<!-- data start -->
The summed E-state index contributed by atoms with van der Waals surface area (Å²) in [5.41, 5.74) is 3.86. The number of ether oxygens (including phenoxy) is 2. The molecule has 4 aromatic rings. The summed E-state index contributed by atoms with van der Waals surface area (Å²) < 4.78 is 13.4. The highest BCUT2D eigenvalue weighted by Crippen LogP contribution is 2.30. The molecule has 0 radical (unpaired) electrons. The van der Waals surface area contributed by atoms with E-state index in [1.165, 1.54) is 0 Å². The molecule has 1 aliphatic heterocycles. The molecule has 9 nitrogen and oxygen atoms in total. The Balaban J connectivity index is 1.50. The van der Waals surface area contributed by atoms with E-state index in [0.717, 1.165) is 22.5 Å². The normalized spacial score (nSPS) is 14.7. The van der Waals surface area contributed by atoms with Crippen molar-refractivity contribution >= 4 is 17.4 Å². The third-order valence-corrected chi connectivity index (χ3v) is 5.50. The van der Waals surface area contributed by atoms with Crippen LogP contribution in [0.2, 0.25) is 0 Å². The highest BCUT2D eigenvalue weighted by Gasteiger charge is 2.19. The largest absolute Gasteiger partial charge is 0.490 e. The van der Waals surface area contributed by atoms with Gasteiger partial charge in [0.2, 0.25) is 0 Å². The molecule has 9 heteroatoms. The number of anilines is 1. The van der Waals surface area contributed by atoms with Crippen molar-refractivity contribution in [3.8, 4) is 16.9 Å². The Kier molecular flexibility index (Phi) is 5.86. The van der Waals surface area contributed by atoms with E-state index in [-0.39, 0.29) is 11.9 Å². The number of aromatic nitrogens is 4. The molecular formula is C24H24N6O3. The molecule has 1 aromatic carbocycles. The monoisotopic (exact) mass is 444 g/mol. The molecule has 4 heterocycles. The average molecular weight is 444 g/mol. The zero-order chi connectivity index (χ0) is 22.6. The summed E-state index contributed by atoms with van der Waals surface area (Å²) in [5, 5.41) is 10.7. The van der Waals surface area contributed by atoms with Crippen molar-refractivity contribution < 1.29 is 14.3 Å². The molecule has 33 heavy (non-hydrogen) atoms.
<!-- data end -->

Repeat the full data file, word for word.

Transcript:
The summed E-state index contributed by atoms with van der Waals surface area (Å²) in [5.41, 5.74) is 3.86. The number of ether oxygens (including phenoxy) is 2. The molecule has 4 aromatic rings. The summed E-state index contributed by atoms with van der Waals surface area (Å²) < 4.78 is 13.4. The highest BCUT2D eigenvalue weighted by Crippen LogP contribution is 2.30. The molecule has 0 radical (unpaired) electrons. The van der Waals surface area contributed by atoms with E-state index in [1.165, 1.54) is 0 Å². The molecule has 1 aliphatic heterocycles. The molecule has 9 nitrogen and oxygen atoms in total. The Balaban J connectivity index is 1.50. The van der Waals surface area contributed by atoms with E-state index in [0.717, 1.165) is 22.5 Å². The normalized spacial score (nSPS) is 14.7. The van der Waals surface area contributed by atoms with Crippen molar-refractivity contribution >= 4 is 17.4 Å². The third-order valence-corrected chi connectivity index (χ3v) is 5.50. The van der Waals surface area contributed by atoms with Crippen LogP contribution in [0.2, 0.25) is 0 Å². The highest BCUT2D eigenvalue weighted by Gasteiger charge is 2.19. The largest absolute Gasteiger partial charge is 0.490 e. The van der Waals surface area contributed by atoms with Gasteiger partial charge in [0.2, 0.25) is 0 Å². The molecule has 9 heteroatoms. The number of anilines is 1. The van der Waals surface area contributed by atoms with Crippen molar-refractivity contribution in [3.8, 4) is 16.9 Å². The Kier molecular flexibility index (Phi) is 5.86. The van der Waals surface area contributed by atoms with E-state index in [-0.39, 0.29) is 11.9 Å². The number of aromatic nitrogens is 4. The molecular formula is C24H24N6O3. The molecule has 1 aromatic carbocycles. The monoisotopic (exact) mass is 444 g/mol. The molecule has 4 heterocycles. The average molecular weight is 444 g/mol. The zero-order chi connectivity index (χ0) is 22.6. The summed E-state index contributed by atoms with van der Waals surface area (Å²) in [5, 5.41) is 10.7. The van der Waals surface area contributed by atoms with Crippen molar-refractivity contribution < 1.29 is 14.3 Å². The molecule has 33 heavy (non-hydrogen) atoms.